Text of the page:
NaNoWriMo – Day 9 – When Your Brain Gets in Your Way

I am off to the Magic Kingdom this fair day, so I thought I’d dig up something useful from the archives. This mega-post was first published back in 2011, but I think its message will be helpful to those intrepid folks writing novels this month. Keep writing!


“Autopilot” by Jon McConnell…my little brother!

Now we come to the third and most difficult part of an idea’s journey to becoming a first draft story, and that is the brain. That’s right. The very thing responsible for making us capable of placing words next to each other to form epic sagas that last generations is also the very thing that prevents more masterpieces being written than we’ll ever know…or would want to know.

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NaNoWriMo – Day 8 – Starry Night


Today I followed along with YouTuber Untamed Little Wolf in her video Watercolor Starry Night Sky Demonstration. This one was fun. I think I’m getting a better understanding of wet-on-wet technique…mostly through my mistakes. It just makes me want to do more! It’s so mesmerizing watching all the talented watercolor artists on YouTube. I just lost an hour watching paintbrushes push pigments across paper set to music. I’m starting to accumulate a list of tutorials I want to try.

Up to 12,316 words for NaNoWriMo. I’m still working through the section that I’m rewriting from First Person POV to Third Person POV…and to be honest, I’m having a little bit of a struggle with this one. It may turn out that it needs to stay in the First Person. I’ve been back and forth on this one quite a bit. Sometimes stories are like that.

But I promised I’d show you how I handle changing POVs in manuscripts. Basically, I do a split screen in Scrivener, with the guide text on one side and the working file on the other. And while my preference is to have these side-by-side, you can toggle the split-screen option to split horizontally, if that works better for you.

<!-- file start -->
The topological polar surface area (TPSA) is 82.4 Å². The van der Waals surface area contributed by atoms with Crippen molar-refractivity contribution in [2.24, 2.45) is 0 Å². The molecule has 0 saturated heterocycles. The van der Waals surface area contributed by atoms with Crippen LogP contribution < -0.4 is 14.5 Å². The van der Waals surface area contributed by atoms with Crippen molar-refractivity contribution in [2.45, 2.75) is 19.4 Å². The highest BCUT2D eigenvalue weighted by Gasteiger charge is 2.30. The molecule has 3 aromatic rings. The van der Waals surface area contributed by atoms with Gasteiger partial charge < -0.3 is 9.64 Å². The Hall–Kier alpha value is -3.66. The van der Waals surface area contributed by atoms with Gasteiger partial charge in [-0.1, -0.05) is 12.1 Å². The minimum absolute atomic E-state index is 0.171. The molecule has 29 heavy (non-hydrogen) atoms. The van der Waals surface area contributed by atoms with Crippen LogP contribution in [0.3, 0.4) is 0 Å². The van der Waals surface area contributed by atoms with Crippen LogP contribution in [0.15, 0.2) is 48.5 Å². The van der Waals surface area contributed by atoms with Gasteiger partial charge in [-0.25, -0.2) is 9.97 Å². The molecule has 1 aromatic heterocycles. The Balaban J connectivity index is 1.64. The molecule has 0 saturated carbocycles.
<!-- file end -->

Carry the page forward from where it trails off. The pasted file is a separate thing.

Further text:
Screen Shot 2015-11-08 at 11.52.51 PM

We’ll see what happens with the POV. In the meantime, it’s onward and upward, right?

NaNoWriMo – Day 7 – There Be Monsters


Had a couple of busy work days there that threw me off my game a little bit, but the work was good. Now I’m back at the NaNoWriMo-ing and arting. Got in 1,544 words today, putting me up to 11,128 words. Still way behind, but progress is progress.

I also attempted a watercolor tutorial by the incredibly talented thefrugalcrafter Lindsay Weirich. I say “attempted,” because my painting came out nowhere near hers…but it was fun nonetheless. I’ll keep practicing. I learn something new with every try.

The Kiddo opted to do a page out of Laura Numeroff’s If You Take a Mouse to School. This is the mouse sitting in his little mouse house built of wooden blocks. He looks right at home. 🙂


I promised the other day to post a screenshot of how I’m handling the POV change from first to third in my manuscript in Scrivener…however, it is getting late over here and little children (and old folks!) need to be put to bed. So I will post that tomorrow.

In the meantime, I hope your plots are thickening and  your word counts are adding up! If you want some cheering on, add me as your buddy on NaNoWriMo. I am squishyang, and I will pump you up.

NaNoWriMo 2015 – Day 3 – Kipper!

IMG_3639My little girl has been home sick from school the last two days, so my word count hasn’t been even close to par for a 250,000-word project…however, over the past three days, I’ve averaged 2,708 words a day for a total of 8,125 words so far.

I feel obligated to point out that the first 50,000 words are mostly a rewrite, translating/retyping a First Person POV over to a close Third Person POV. That kind of thing happens…to some of us more than others. (Seriously…I’ve got an 80,000-word novel that I’m in the process of rewriting the other way: from Third Person POV to First…que sera!) Tomorrow I’ll post a screenshot of Scrivener to show the easiest way to do a rewrite like that.

How are you guys doing out there in NaNo Land? Have you gotten past your inciting incident yet? Ooh! Maybe you’re already past the Point of No Return…or deep into a try-fail cycle! Are there monsters? There are monsters in mine. There are always monsters in mine…

Hopefully, the little one will be fit for school tomorrow and I can really knuckle down and burn down some words. Today, however, was not a day for monsters, but a day of rest, rain, and gentleness. A perfect day for Kipper! So for today’s Make Art Every Day! Challenge, the Kiddo and I practiced drawing Mike Inkpen’s wonderful Kipper. (Didn’t she do a good job?)

We love Kipper!


NaNoWriMo 2015 – Day 2


Solo, my Solo…

A fellow writer and good friend recently expressed his annual lament that if only NaNoWriMo weren’t set during the most busy month of the year. It’s a reasonable lament, I suppose, being that November is wedged right in the middle of the busy holiday season and has a high concentration of birthdays, highly-anticipated box office releases, and coincides with National Desk-Cleaning Month, Daylight Savings Time…plus, all the obligations of everyday life.